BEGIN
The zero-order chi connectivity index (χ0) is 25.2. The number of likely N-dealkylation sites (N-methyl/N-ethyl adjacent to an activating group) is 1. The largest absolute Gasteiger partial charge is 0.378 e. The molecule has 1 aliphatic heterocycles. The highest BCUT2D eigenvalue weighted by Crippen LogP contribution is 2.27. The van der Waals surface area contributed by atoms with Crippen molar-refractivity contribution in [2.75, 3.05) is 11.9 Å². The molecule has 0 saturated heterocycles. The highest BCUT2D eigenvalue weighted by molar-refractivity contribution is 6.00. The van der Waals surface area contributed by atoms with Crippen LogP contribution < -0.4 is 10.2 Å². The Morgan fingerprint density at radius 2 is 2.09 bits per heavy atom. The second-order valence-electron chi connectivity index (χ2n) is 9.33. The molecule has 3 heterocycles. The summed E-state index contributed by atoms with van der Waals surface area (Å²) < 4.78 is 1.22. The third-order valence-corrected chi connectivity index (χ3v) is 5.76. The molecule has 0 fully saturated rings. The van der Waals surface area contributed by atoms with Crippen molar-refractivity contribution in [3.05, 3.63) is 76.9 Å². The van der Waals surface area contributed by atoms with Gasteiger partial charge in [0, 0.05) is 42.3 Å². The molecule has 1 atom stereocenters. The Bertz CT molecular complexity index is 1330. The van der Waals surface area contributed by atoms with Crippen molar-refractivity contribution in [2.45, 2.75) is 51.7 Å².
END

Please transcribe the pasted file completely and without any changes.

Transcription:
The zero-order chi connectivity index (χ0) is 25.2. The number of likely N-dealkylation sites (N-methyl/N-ethyl adjacent to an activating group) is 1. The largest absolute Gasteiger partial charge is 0.378 e. The molecule has 1 aliphatic heterocycles. The highest BCUT2D eigenvalue weighted by Crippen LogP contribution is 2.27. The van der Waals surface area contributed by atoms with Crippen molar-refractivity contribution in [2.75, 3.05) is 11.9 Å². The molecule has 0 saturated heterocycles. The highest BCUT2D eigenvalue weighted by molar-refractivity contribution is 6.00. The van der Waals surface area contributed by atoms with Crippen LogP contribution < -0.4 is 10.2 Å². The Morgan fingerprint density at radius 2 is 2.09 bits per heavy atom. The second-order valence-electron chi connectivity index (χ2n) is 9.33. The molecule has 3 heterocycles. The summed E-state index contributed by atoms with van der Waals surface area (Å²) < 4.78 is 1.22. The third-order valence-corrected chi connectivity index (χ3v) is 5.76. The molecule has 0 fully saturated rings. The van der Waals surface area contributed by atoms with Crippen molar-refractivity contribution in [3.05, 3.63) is 76.9 Å². The van der Waals surface area contributed by atoms with Gasteiger partial charge in [0, 0.05) is 42.3 Å². The molecule has 1 atom stereocenters. The Bertz CT molecular complexity index is 1330. The van der Waals surface area contributed by atoms with Crippen molar-refractivity contribution in [2.45, 2.75) is 51.7 Å².